Monday, December 14, 2015, 6:30PM; at the Chesterbrook (Wayne, PA) Embassy Suites Hotel (directions below)

Sponsored by:

To register please click on and follow directions

BioDetego is developing the next generation of cancer diagnostics – identifying people that will benefit from chemotherapy with unprecedented accuracy.

Today there are no clear treatment guidelines for many people with cancer and routinely people are undertreated (the lack of chemotherapy treatment for people at risk of disease relapse) or overtreated (the unnecessary, harmful treatment of people not at risk). The resulting human and economic burden is enormous. Those undertreated face increased mortality at a cost of >$150,000 per relapse, and those overtreated suffer the harmful effects of unnecessary chemotherapy at a cost of $25,000 per person.

Supported by compelling clinical data in multiple cancer types, BioDetego is developing VASPfore, a disruptive cancer diagnostic platform that addresses this critical gap in cancer care by accurately determining each person’s risk of relapse and need for chemotherapy. The lead product, VASPfore-CRC, is poised to change the standard of care in colorectal cancer diagnosis and treatment. The test will:

– Accurately determine individual risk of relapse and chemotherapy need

– Provide 100% actionable information to reduce harmful under- and overtreatment

– Improve health outcomes

– Deliver savings by reducing payor costs

BioDetego’s lead product VASPfore-CRC targets 150,000 patients per year diagnosed with stage II or III a/b colorectal cancer in the US, Europe and Australia excluding those unsuitable for chemotherapy due to age or health. Based on pricing of a competitor test with payor coverage the target market is valued at $1Billion. Ongoing development of the VASPfore platform in additional cancer types (e.g. breast, lung and prostate) will substantially increase market size. The total addressable market for the VASPfore platform is comprised of the 1.5 million patients per year diagnosed with an early/intermediate stage epithelial cancer in the US, Europe and Australia and is valued at $6.5 Billion.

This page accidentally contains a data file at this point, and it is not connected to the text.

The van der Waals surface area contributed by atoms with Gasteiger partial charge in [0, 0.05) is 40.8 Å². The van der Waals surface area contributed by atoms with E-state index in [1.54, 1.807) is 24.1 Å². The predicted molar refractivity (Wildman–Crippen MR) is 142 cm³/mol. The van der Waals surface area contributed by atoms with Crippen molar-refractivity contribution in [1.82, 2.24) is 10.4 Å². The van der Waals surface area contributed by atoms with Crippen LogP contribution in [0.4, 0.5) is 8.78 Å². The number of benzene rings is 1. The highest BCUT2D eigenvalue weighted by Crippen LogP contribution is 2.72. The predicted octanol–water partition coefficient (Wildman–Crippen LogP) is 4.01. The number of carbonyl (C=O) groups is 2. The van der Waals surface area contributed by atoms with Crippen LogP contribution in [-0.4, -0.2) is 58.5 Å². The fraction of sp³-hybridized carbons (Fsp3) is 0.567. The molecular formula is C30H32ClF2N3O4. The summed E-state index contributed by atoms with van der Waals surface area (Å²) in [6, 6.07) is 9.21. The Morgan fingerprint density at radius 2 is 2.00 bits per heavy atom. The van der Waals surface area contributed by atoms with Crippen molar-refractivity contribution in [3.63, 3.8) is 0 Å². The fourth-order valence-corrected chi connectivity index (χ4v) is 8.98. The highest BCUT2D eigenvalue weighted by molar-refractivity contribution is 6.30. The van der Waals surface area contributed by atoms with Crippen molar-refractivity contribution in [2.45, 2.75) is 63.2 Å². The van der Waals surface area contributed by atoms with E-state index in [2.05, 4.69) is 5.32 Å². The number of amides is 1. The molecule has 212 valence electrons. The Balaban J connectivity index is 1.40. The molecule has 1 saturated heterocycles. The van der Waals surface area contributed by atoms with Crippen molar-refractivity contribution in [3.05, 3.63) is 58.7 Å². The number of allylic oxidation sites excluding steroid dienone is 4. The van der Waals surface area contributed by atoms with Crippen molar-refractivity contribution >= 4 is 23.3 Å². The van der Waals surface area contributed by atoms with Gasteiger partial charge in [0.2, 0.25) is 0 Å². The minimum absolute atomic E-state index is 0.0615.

6:30: Cocktails and Dinner; there will be a cash bar and a special two-entrée buffet

8:00 David Zuzga PhD, CEO, will deliver the Company”s “Elevator” pitch to the group.

8:20: A panel consisting of Maria Maccecchini, Dennis Fujii and Caroline Hoedemaker will address three major issues crucial to helping the Company reach the next level. BioDetego has submitted the following questions:

  1. BioDetego is a virtual company without full-time employees and is open-minded about the composition of itd eventual management team. Given the company’s planned next steps, what mix of experience and commitment (potentially draw from its founders, current advisory board members, or from outside the company) would be desirable to potential investors?
  2. VASPfore has the potential to inform oncology clinical trials where enrolling cancer patients likely to relapse may increase the power of a study to determine treatment efficacy. How might BioDetego pursue and structure a co-development deal with a potential strategic partner?
  3. Clinical development milestones, such as the completion of large clinical validation studies and expansion of the platform to additional cancers, represent significant value inflection points. How should these inflection points be integrated into an exit strategy which best manages investor risk and potential for return.

 9:00: Q&A session

Remember to register: click on and follow directions

Dinner price for members is a flat $40; Parking is free!

Lifetime dues for new members are still $100; join PCCI and your first dinner will be ON US!

Bring a friend and/or a business colleague! You know that our meetings a livelier and more interesting than ever.

The Embassy Suites Hotel provides an excellent facility, more room and a fine menu.

Every PCCI meeting is webcast. The webcast recording of the PCCI meetings will be posted on the PCCI website “” and webcast live via the internet during the event.

Directions: Take Rt 202 to the Chesterbrook exit (that’s two exits South of the Devon exit), turn Right at the end of the Exit ramp and you’ll see the hotel at your Right. If you are going North on 202, get off at the Chesterbrook Exit and turn Left at the traffic light and drive back over Rt 202. You’ll see the hotel at your Right. Proceed to the traffic light and turn Right into the parking lot of the hotel. Their phone is: 610 647 6700.

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Immune T-cell Regulation

Larry H. Bernstein, MD, FCAP, Curator


Team Taps Immune T-Cell Regulators to Find Early Markers of Disease in Blood

An international team led by investigators in Sweden team used a series of array-based expression and methylomic profiling experiments to put together a so-called gene regulatory network for T cells differentiating into four T helper cell groups.